Managed care is practiced in both traditional institutional health maintenance organization (HMO) settings and in a variety of complex and decentralized office-based arrangements. This study examines how practice setting affects physician perceptions of the quality of professional practice and patient care in a managed care environment.
Participants and Methods
A survey was conducted in 1998 of 1081 physicians in San Mateo County, California, who practice in either a traditional staff group model HMO (SGM-HMO) (n = 113) or office-based independent practice (OBIP) (n = 250). Respondents were surveyed about current and past practice characteristics, income changes, current satisfaction with professional and patient care matters, utility of treatment guidelines and formularies, and general perceptions of managed care. Responses were compared between practice settings using bivariate comparisons and logistic regression analyses.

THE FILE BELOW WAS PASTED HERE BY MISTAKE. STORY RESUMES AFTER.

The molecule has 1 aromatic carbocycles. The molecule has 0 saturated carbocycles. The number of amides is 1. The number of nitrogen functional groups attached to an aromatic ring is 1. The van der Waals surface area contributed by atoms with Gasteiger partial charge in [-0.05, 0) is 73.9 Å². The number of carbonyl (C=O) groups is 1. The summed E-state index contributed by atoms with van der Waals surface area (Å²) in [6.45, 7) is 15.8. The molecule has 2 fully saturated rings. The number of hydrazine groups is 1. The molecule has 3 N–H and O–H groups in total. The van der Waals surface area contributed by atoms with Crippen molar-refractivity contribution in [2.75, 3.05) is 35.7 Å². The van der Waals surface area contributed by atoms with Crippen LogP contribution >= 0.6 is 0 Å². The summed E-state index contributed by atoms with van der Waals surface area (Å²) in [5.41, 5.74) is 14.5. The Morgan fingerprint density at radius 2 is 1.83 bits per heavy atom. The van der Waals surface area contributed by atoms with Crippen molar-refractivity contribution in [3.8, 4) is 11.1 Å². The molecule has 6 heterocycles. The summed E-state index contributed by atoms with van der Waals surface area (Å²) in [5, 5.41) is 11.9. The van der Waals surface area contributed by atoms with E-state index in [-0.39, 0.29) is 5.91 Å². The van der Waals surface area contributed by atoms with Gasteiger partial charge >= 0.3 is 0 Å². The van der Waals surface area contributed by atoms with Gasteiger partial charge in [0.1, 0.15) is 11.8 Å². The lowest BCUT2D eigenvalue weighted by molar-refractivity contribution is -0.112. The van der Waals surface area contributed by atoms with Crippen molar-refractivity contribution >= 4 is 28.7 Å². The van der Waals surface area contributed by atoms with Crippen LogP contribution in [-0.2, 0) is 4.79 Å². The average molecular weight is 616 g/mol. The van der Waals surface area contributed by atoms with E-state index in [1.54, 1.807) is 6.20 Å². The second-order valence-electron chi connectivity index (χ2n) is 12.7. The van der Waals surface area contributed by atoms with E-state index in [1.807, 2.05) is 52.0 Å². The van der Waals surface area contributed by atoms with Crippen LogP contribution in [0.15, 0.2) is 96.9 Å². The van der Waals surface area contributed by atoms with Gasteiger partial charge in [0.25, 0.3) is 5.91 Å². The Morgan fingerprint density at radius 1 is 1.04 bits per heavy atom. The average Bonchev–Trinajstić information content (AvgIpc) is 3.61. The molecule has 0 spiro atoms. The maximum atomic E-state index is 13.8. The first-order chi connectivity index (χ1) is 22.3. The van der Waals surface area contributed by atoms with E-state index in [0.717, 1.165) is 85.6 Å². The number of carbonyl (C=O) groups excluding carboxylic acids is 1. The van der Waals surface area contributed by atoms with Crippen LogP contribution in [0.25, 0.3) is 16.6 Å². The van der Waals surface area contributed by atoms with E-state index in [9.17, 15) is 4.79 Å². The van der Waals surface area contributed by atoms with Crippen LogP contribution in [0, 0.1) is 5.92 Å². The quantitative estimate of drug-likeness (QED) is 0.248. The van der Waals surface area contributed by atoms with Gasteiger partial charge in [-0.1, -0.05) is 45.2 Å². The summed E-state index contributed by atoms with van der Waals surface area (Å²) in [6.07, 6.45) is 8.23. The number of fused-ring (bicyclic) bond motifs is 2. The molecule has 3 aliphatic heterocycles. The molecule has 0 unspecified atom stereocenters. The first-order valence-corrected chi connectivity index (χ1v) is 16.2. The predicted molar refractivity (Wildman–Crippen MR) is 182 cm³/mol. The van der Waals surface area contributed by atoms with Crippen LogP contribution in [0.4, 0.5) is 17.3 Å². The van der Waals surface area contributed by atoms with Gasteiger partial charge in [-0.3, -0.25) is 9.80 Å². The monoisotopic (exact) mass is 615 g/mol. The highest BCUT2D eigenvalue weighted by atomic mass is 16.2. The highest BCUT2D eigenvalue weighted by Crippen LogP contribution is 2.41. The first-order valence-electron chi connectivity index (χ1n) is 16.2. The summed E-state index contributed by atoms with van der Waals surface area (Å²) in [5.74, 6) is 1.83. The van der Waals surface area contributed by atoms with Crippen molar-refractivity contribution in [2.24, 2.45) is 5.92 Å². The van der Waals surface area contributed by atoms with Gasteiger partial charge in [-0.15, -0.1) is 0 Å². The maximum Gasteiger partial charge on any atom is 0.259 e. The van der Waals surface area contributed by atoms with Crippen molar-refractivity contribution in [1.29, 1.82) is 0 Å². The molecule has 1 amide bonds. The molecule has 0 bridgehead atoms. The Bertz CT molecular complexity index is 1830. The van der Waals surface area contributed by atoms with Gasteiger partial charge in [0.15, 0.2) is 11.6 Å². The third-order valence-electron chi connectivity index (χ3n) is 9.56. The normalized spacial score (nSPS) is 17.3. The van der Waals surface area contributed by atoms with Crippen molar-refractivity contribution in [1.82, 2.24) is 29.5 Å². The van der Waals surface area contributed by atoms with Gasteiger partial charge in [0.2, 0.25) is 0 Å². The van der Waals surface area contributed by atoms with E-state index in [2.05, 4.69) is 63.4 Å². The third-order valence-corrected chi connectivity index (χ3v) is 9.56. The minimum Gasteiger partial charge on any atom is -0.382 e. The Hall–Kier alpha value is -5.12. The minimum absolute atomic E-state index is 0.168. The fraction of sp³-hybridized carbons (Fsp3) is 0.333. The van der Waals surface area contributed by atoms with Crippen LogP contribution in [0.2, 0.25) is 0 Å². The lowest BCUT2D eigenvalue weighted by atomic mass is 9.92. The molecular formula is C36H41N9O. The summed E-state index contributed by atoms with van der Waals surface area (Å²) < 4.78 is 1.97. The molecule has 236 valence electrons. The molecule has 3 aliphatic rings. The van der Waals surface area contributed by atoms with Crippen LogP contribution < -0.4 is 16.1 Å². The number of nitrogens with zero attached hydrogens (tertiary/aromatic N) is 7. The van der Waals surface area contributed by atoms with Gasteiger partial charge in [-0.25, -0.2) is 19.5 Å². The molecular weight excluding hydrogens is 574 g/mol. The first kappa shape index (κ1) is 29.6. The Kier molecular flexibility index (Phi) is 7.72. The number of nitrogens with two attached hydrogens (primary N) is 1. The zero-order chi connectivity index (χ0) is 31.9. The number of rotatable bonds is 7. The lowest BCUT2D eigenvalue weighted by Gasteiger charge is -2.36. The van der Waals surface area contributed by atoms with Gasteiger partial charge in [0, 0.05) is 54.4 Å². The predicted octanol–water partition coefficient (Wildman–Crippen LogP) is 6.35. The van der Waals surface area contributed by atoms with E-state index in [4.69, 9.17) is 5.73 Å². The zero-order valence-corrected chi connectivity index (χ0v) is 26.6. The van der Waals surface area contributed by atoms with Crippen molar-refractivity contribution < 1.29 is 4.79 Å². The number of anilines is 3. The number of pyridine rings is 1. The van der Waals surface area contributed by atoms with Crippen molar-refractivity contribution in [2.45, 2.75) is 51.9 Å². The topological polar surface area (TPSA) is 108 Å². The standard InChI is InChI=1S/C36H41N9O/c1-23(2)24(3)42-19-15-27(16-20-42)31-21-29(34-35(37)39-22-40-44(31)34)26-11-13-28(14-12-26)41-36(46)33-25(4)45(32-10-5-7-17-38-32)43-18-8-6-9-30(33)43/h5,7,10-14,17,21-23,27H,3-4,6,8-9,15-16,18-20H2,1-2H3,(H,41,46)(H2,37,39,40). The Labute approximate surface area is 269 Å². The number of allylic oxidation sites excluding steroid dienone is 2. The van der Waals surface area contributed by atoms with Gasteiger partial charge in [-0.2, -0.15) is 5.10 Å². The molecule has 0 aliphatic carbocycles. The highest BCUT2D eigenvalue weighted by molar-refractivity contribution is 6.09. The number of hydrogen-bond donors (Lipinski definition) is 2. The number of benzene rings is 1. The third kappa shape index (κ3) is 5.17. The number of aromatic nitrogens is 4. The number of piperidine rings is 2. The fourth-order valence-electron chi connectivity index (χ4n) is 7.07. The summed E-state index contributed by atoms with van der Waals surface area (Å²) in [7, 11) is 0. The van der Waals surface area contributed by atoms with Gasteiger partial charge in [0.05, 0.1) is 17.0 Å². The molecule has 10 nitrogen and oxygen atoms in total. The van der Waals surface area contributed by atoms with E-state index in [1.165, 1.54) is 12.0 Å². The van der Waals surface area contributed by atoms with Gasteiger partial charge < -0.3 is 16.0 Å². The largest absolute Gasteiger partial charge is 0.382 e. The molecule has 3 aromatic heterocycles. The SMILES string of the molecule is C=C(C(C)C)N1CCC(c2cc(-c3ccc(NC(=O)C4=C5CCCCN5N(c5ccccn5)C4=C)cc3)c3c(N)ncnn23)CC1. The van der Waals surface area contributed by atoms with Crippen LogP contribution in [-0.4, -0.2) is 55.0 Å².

Physicians in the SGM-HMO and those in OBIP reported similar hours worked per week, time spent with patients during office visits, and total patient encounters per week. Declining income was more frequent in OBIP (61% vs 47%) and relatively more substantial (27% with income declines >25% vs 4% in SGM-HMO). Adjusting for income changes, practice setting, years in practice, and sex, SGM-HMO physicians were significantly more satisfied with a variety of professional and quality of care issues (P<.001), viewed more favorably the utility of treatment guidelines and drug formularies (P<.001), and held more positive general perceptions of managed care (P<.001) than OBIP physicians.
In a managed care environment, SGM-HMO physicians are significantly more satisfied with the quality of practice and patient care than physicians in OBIP. This study suggests that the myriad managed care contracts, formularies, and guidelines received by physicians in OBIPs may lead to more negative perceptions of the quality of professional practice and patient care.